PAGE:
Katrina vanden Heuvel: There are many young people in Cuba today. In that context, I wonder how you envision the future of the Cuban economy. The blockade is brutal, of course, yet there is also a sense among young people that, without change, they may not see their future in Cuba.
MDC: There is something unique about the current moment. We have been living under a blockade since we were born. For example, my generation, that of the 1960s, was born with the blockade. Our children and grandchildren— I have grandchildren— have grown up under the sign of the blockade. However, the blockade changed significantly in the second half of 2019. It became even harsher than before.
The new, harsher blockade was the result of two factors. One was the application of more than 243 measures by the Trump administration, which strengthened the blockade by internationalizing it and applying for the first time Chapter Three of the Helms-Burton Act. In doing so, they cut off our access to foreign capital, international convertible currencies and remittances; North Americans could no longer visit Cuba, and they placed financial pressure on banks and financial groups that had business with Cuba.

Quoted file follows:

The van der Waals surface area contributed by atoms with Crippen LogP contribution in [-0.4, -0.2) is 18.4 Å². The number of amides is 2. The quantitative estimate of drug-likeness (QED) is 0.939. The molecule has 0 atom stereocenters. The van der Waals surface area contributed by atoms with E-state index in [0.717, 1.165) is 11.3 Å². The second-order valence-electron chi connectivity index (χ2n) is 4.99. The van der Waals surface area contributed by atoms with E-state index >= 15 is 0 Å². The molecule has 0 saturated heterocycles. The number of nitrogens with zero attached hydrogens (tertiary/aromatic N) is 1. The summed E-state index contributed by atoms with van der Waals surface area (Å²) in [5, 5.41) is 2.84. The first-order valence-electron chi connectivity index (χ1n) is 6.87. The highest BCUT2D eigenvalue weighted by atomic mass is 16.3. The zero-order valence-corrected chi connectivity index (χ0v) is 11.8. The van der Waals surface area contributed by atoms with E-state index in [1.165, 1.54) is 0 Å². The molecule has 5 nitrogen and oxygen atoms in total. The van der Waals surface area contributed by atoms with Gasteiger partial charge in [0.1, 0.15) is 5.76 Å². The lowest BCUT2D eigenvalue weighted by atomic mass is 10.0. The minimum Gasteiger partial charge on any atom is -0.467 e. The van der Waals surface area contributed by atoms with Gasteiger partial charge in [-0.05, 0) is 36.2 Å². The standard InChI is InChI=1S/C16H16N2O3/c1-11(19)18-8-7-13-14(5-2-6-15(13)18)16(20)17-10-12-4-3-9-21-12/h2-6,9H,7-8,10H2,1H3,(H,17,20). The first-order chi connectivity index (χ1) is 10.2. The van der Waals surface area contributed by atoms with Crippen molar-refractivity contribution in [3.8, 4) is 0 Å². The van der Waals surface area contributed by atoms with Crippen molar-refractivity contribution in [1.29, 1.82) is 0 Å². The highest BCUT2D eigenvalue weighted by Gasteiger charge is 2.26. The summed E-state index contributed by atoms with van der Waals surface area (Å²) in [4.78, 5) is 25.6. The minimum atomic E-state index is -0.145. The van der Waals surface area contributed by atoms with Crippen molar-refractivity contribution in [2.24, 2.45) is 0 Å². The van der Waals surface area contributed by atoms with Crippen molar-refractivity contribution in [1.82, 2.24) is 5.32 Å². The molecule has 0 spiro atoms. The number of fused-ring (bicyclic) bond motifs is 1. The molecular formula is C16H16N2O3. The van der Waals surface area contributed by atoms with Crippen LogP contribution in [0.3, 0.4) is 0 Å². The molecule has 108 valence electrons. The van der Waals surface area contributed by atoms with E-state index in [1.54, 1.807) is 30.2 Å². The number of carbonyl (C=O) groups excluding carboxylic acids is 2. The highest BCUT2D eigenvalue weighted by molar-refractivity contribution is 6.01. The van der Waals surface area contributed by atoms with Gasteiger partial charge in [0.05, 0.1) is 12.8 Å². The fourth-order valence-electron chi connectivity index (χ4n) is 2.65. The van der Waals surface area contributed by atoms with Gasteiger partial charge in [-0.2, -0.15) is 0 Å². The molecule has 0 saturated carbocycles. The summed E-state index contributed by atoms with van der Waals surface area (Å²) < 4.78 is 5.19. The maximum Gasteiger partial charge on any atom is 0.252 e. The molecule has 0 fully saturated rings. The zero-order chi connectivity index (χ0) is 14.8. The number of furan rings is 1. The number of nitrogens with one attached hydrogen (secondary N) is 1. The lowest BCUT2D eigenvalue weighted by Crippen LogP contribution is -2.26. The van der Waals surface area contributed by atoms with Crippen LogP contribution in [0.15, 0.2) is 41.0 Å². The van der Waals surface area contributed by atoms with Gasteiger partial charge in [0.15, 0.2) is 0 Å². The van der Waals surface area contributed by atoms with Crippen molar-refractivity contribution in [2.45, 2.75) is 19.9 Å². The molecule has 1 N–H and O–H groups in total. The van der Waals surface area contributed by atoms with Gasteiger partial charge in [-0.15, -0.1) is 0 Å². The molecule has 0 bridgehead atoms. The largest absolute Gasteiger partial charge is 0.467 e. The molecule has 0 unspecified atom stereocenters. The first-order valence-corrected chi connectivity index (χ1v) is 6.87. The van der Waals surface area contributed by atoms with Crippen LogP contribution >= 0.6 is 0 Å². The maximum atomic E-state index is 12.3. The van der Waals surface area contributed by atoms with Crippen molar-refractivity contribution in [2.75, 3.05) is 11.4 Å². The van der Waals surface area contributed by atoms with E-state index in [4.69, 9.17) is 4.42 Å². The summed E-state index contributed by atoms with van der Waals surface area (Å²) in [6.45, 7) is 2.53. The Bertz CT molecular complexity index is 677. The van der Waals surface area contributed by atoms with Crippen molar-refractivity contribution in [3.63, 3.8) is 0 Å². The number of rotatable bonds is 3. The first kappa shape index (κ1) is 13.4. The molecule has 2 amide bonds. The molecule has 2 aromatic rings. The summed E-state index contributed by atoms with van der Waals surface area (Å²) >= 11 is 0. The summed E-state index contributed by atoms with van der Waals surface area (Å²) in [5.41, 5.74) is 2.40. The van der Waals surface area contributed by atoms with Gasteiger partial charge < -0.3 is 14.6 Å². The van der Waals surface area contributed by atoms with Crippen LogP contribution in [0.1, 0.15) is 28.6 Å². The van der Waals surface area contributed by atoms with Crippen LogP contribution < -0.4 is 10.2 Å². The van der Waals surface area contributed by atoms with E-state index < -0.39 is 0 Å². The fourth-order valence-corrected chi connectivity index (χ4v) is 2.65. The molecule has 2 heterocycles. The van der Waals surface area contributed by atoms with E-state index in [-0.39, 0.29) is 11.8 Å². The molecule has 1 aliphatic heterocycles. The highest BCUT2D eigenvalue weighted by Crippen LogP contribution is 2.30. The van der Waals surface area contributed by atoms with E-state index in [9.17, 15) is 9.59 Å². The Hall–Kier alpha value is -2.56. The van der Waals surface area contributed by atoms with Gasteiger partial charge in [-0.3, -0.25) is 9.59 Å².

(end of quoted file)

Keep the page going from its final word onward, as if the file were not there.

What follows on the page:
And to top it all off, nine or ten days before leaving office in January 2021, Trump included us on a bogus list that says Cuba is a country that supports terrorism—which is absolutely false. The whole world knows about Cuba’s humanist vocation and about how we contribute to peace. We don’t send the military anywhere; we send doctors. And even then, when we send our doctors abroad to act in solidarity and provide services to other parts of the world, the United States claims that we are actually involved in human trafficking.
At the same time, just as the economic situation was worsening, Covid-19 hit and greatly affected Cuba, as it did everywhere. However, during the Covid-19 pandemic, the United States government acted in a perverse manner and tightened the blockade. I single out the government and not the people of the United States because we have deep respect and bonds of friendship with the people of the United States.